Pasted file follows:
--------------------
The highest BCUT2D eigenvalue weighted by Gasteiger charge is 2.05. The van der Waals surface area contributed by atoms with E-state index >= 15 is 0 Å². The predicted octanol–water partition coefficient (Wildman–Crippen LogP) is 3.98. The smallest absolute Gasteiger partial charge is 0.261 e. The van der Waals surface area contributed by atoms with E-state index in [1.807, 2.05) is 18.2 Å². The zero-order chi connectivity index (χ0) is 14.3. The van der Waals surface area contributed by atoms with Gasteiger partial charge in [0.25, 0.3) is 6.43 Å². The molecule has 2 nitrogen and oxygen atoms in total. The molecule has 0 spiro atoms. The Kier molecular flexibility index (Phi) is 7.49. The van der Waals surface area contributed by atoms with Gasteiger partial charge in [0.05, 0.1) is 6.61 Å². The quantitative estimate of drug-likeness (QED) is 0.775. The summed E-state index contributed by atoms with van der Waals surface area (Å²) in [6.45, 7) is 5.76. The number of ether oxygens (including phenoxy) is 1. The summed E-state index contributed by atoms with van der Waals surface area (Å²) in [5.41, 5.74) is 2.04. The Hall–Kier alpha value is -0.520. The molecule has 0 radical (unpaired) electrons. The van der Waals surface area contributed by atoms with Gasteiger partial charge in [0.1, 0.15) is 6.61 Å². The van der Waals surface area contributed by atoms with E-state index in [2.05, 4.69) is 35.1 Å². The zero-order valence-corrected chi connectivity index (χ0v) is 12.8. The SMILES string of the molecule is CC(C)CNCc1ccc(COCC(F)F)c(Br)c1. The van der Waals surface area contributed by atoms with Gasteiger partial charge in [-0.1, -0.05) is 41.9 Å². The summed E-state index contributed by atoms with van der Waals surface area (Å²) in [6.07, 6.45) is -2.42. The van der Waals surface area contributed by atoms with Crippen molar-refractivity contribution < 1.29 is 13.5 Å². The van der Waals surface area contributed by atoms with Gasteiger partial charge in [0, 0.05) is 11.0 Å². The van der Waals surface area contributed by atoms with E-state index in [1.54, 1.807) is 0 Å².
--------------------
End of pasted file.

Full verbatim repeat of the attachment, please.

The highest BCUT2D eigenvalue weighted by Gasteiger charge is 2.05. The van der Waals surface area contributed by atoms with E-state index >= 15 is 0 Å². The predicted octanol–water partition coefficient (Wildman–Crippen LogP) is 3.98. The smallest absolute Gasteiger partial charge is 0.261 e. The van der Waals surface area contributed by atoms with E-state index in [1.807, 2.05) is 18.2 Å². The zero-order chi connectivity index (χ0) is 14.3. The van der Waals surface area contributed by atoms with Gasteiger partial charge in [0.25, 0.3) is 6.43 Å². The molecule has 2 nitrogen and oxygen atoms in total. The molecule has 0 spiro atoms. The Kier molecular flexibility index (Phi) is 7.49. The van der Waals surface area contributed by atoms with Gasteiger partial charge in [0.05, 0.1) is 6.61 Å². The quantitative estimate of drug-likeness (QED) is 0.775. The summed E-state index contributed by atoms with van der Waals surface area (Å²) in [6.45, 7) is 5.76. The number of ether oxygens (including phenoxy) is 1. The summed E-state index contributed by atoms with van der Waals surface area (Å²) in [5.41, 5.74) is 2.04. The Hall–Kier alpha value is -0.520. The molecule has 0 radical (unpaired) electrons. The van der Waals surface area contributed by atoms with Gasteiger partial charge in [0.1, 0.15) is 6.61 Å². The van der Waals surface area contributed by atoms with E-state index in [2.05, 4.69) is 35.1 Å². The zero-order valence-corrected chi connectivity index (χ0v) is 12.8. The SMILES string of the molecule is CC(C)CNCc1ccc(COCC(F)F)c(Br)c1. The van der Waals surface area contributed by atoms with Gasteiger partial charge in [-0.1, -0.05) is 41.9 Å². The summed E-state index contributed by atoms with van der Waals surface area (Å²) in [6.07, 6.45) is -2.42. The van der Waals surface area contributed by atoms with Crippen molar-refractivity contribution < 1.29 is 13.5 Å². The van der Waals surface area contributed by atoms with Gasteiger partial charge in [0, 0.05) is 11.0 Å². The van der Waals surface area contributed by atoms with E-state index in [1.54, 1.807) is 0 Å².